2019 Election: What Nigerian Youths Have Failed To Do
Nigeria News takes a look at the lack of interest in politics by most Nigerian youths and its implications.
By May 21, the Independent National Electoral Commission will begin to release Permanent Voters Cards to Nigerians who participated in the Continuous Voters Registration exercise in 2017.
Most adults have PVC but there are millions of voters’ cards that are lying fallow at the various zonal offices of INEC. Most of these belong to the youths of this country, an investigation revealed.
While I have refused to agree with President Muhammadu Buhari that a lot of Nigerian youths are lazy, I can easily infer that a large population of the youths are unexcited by the politics in the country.
They have refused to challenge the leadership status quo but would rather serve as an instrument in the hands of old politicians to manipulate elections.
The apathetic attitude of the youths to leadership and politics is a concern and if care is not taken, the old political elites will continue to impose their orders.
Unarguably, the youths have dominated the social media space with censures of the past and present leaders, there is the need for them to participate in the real election to choose credible leaders.
Millions of Nigerian youths were busier about two months ago when the Big Brother Naija was on. They devoted their time and money to the showbiz. The politicians know the time the youths are always busy. It is this time they spend to strategise on how to lure the youths into electioneering campaign.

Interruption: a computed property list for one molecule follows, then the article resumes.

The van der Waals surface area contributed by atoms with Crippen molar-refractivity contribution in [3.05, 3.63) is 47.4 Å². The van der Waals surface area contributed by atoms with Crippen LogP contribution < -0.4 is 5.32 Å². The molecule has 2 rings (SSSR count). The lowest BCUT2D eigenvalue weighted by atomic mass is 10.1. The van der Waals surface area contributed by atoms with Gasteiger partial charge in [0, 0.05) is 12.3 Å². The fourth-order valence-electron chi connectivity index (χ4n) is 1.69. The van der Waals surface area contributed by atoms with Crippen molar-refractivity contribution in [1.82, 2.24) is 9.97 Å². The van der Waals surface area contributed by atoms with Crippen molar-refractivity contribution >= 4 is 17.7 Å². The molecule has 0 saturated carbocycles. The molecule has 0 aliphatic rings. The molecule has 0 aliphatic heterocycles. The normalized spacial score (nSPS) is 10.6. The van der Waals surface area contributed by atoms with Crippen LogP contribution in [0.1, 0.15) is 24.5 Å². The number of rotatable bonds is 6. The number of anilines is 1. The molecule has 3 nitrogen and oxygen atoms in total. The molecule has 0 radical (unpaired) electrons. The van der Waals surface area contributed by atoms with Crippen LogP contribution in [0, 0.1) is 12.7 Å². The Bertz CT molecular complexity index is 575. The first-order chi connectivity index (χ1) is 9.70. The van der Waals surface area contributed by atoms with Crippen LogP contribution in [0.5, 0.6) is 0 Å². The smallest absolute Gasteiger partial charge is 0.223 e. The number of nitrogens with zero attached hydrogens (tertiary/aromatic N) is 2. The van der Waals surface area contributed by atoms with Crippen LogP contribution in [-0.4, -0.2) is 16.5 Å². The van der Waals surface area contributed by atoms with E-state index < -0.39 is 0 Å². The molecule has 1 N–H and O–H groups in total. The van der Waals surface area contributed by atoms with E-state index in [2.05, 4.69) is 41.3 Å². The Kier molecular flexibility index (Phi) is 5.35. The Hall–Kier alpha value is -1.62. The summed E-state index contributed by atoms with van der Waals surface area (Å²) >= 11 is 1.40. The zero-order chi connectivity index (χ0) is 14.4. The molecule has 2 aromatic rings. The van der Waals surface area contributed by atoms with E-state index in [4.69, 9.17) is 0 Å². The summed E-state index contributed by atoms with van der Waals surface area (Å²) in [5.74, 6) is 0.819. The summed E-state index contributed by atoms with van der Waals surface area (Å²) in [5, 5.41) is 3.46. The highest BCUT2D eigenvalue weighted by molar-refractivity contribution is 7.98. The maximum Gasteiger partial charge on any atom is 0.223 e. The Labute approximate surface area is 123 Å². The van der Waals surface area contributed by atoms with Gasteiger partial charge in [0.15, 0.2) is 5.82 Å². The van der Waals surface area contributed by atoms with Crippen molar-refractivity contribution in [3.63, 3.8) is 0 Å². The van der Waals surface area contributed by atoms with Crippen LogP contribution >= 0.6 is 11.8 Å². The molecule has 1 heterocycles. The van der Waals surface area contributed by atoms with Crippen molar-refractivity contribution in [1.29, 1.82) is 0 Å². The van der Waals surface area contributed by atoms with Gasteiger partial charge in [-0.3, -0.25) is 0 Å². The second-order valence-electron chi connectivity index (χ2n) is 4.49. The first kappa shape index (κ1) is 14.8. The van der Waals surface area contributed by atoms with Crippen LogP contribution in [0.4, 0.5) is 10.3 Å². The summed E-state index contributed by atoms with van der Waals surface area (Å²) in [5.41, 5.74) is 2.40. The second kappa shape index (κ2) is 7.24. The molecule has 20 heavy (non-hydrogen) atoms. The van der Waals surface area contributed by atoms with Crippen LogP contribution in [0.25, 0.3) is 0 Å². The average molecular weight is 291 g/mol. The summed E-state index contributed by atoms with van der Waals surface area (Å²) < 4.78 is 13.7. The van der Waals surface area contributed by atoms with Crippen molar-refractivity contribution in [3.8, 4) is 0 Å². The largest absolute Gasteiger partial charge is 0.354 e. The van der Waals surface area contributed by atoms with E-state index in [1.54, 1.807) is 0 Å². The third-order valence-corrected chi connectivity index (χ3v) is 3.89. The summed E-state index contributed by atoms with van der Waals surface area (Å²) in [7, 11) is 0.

In a few months, the noise about the 2019 general election will be louder. Political elites will come out to show some interests in Nigerian youths with baits in their hands.
The successive leaders have succeeded in killing the economy, rendering most youths jobless so that they could catch them cheap and use for their personal ambitions.
I have asked some of the youths in my area about their PVC. The report is unfavourable. Many of them had lost the card and refused to register. Those who registered before 2017 had refused to collect the PVC from their INEC.
Those who spoke to our correspondent preferred to serve as bouncers or guards to politicians during the election to voting.
“I have not voted before. I don’t have PVC. I’m 23 years old,” Toke, a graduate of the University of Lagos said.
To her, any youth that thinks he or she can break into the midst of these politicians may be risking his or her life. She said, “Gone were the days when youths were involved in Nigeria leadership. Today, everything is about money.”
But to a political economist, Professor Pat Utomi of the Pan African University, the youths must first get themselves involved in the vote, then climb the ladder of leadership.
He noted how he participated in Nigeria politics as youth corps and eventually became a member of President Shehu Shagari’s advisory committee at 26.
To him, many Nigerian youths can do that but they must be ready to register as a voter so that they will be eligible to be voted for.